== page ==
The Commonwealth of Australia was inaugurated on 1st January 1901 in Centennial Park, Sydney. In March, elections were held for the new Federal Parliament, and in May the celebrations focused on Melbourne, where the first Federal Parliament was opened in the (Royal) Exhibition Building. This narrative describes the temporary street decorations installed for the celebrations.
'The arches rose over the great masses of the people in the gorgeousness of their colours like so many rainbows set against a cloudless sky. The senses were whirled away with the bewildering spectacle, and for moments together buildings, people and arches alike were blended in a dizzy hundred-tinted wave of colour.' (The Age, 7 May 1901)
When Australia became a nation in 1901, the occasion prompted a flurry of arch building. In May, nine temporary ceremonial arches were built in Melbourne, two in St Kilda and four in Ballarat. Even small towns like Rokewood joined in with simple arches of greenery.
On 1 January 1901, the Commonwealth of Australia was inaugurated in Sydney. Arches decorated the streets. Victoria's contribution was an arch declaring 'Melbourne rejoices in the Commonwealth'. With Victoria's major figures away in Sydney, the celebrations back home were generally restrained. No inauguration arches were built in Melbourne. Some towns and suburbs organised their own events. Sale held a procession and erected a small arch.
In May, Victoria became the centre of attention. The Duke and Duchess of Cornwall and York visited to open the first Commonwealth Parliament in the (Royal) Exhibition Building. This combined honour ensured great revelry in Melbourne and throughout Victoria. Brightly painted banners, fluttering flags and sparkling lights decorated the streets and buildings. New plaster and paint finishes gave timber arches the solid appearance of marble and stone. The elaborate and vividly coloured arches were finished with rich fabrics, gold trim and patriotic decorations.
For the May 1901 celebrations, the Prince's Bridge was transformed into an imposing gateway to Melbourne. The Municipal Arch was the centrepiece of the bridge decorations which also included Venetian flag poles and flaming towers. The Municipal Arch's design was described as "early Renaissance" or "Roman-Doric". Like the Commonwealth Arch in Sydney, it was similar to the Arc de Triomphe du Carrousel (1808) in Paris and the Marble Arch (1828) in London. All drew inspiration from Roman structures such as the Arch of Septimius Severus (203 AD) in Libya, and the Arch of Constantine (316 AD) in Rome. Following the Roman tradition, the arch was inscribed with mottoes and poetry. It included the Latin motto from the British Coat of Arms and lines by the poets Virgil and Tennyson. Extending from the arch was the bow of the "Austral", a Roman-style ship. The six oars were inscribed with the names of the States. A lion's head symbolised imperialism.
The arch was intended to stand for 12 months. A protective galvanised iron roof, and new finishes such as rubberoid and waterproof paint were used. Sadly, only two weeks after the celebrations ended, the Argus commented: 'The once beautiful arch on the bridge is daily becoming less and less beautiful, and the 'ravages of time' are likely soon to convert it into a disfigurement of the chief entrance to the city.'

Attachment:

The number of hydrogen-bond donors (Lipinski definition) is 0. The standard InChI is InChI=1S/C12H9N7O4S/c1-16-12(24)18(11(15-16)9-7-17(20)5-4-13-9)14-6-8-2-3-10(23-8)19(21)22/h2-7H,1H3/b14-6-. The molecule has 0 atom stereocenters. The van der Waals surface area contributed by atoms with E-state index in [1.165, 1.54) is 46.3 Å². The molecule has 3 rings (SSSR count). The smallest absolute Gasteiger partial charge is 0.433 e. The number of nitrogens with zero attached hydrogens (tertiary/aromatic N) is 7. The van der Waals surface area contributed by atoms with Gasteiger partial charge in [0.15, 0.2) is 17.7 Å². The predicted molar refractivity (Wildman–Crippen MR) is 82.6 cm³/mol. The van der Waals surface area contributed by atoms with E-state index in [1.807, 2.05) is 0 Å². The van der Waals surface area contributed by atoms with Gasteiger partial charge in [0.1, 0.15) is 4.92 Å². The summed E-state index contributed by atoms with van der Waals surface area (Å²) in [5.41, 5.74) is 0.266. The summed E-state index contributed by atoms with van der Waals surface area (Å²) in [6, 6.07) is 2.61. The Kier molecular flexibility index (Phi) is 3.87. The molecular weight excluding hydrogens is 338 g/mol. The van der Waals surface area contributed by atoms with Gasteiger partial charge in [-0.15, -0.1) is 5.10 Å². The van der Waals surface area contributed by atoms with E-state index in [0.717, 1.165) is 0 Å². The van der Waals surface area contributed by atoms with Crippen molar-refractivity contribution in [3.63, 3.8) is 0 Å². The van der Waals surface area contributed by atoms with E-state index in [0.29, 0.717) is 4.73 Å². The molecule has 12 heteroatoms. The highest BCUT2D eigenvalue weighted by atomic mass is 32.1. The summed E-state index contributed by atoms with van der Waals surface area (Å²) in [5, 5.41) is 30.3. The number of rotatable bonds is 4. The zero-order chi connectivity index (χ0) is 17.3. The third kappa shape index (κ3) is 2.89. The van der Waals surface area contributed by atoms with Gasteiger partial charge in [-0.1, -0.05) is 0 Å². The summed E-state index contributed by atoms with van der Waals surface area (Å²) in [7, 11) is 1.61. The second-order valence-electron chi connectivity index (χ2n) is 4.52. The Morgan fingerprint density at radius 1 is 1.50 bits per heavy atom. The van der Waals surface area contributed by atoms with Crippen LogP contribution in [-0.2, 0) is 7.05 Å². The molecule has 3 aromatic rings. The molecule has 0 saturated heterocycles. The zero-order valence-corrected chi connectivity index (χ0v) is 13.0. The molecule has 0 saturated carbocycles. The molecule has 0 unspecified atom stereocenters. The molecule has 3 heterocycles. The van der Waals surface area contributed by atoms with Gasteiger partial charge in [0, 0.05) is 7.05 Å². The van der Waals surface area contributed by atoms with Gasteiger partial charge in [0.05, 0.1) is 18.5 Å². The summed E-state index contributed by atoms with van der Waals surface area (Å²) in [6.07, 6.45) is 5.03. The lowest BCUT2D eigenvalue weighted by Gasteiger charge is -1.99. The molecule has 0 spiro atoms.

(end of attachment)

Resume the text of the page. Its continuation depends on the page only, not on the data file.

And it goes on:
Although it was a new nation, Australia had a British head of state, sang 'God Save the King' as its anthem and flew the Union Jack. Unlike the Sydney arches in January, the Melbourne arches had a strongly royal theme. The Victorian Government built arches to honour the King, the Duke and the late Queen Victoria. These were covered in royal symbols, images, colours and patriotic mottoes. Loyalty to the monarch was also obvious in the other arches and decorations. Table Talk's female columnist freely admitted that the 'revelry and pageantry' of the Commonwealth celebrations was really in honour of the royal couple.
Radical newspapers like Tocsin and the Bulletin criticised the 'grovel' made to the 'Jookoyork'. The Bulletin's female reporter in Melbourne complained: 'There was too much Cornwall-and-York and too little Commonwealth on all the mottoes and designs'. The cost was also criticised, as in this poem from the Bulletin:
And who will pay the bill?...
For the fireworks, gorge, and swill,
For the arch on the street and hill?
Why - the common people will!
We see what wonders can be worked with arches, what pleasure they give to the eye, what charming interruption to the skyline. Why not...discuss the advisability of erecting a permanent arch or two in granite or marble to be a beauty and a joy forever? (Table Talk, 2 May 1901)
From the late 1880s to the early 1920s, Australia was influenced by the City Beautiful movement. The movement, from the United States, sought to create beautiful and harmonious civic designs. It promoted classic Renaissance principles including the use of arches. Ballarat's Avenue of Honour Arch is a rare example of a permanent arch.
In 1901 Davis Syme, owner of the Age, began a fund to build a memorial to the late Queen Victoria. A marble version of the Municipal Arch was suggested. Donations were slow, indicating a lack of public support, and no arch eventuated.
During the Centenary of Federation in 2001 the Tattersall's Federation Arch will stand on the Princes Bridge, in the same spot as the Municipal Arch in 1901. Then it will be shifted to another location in Melbourne for 10 years. It acknowledges the use of Federation arches a century ago and, with a modern twist, keeps the tradition alive.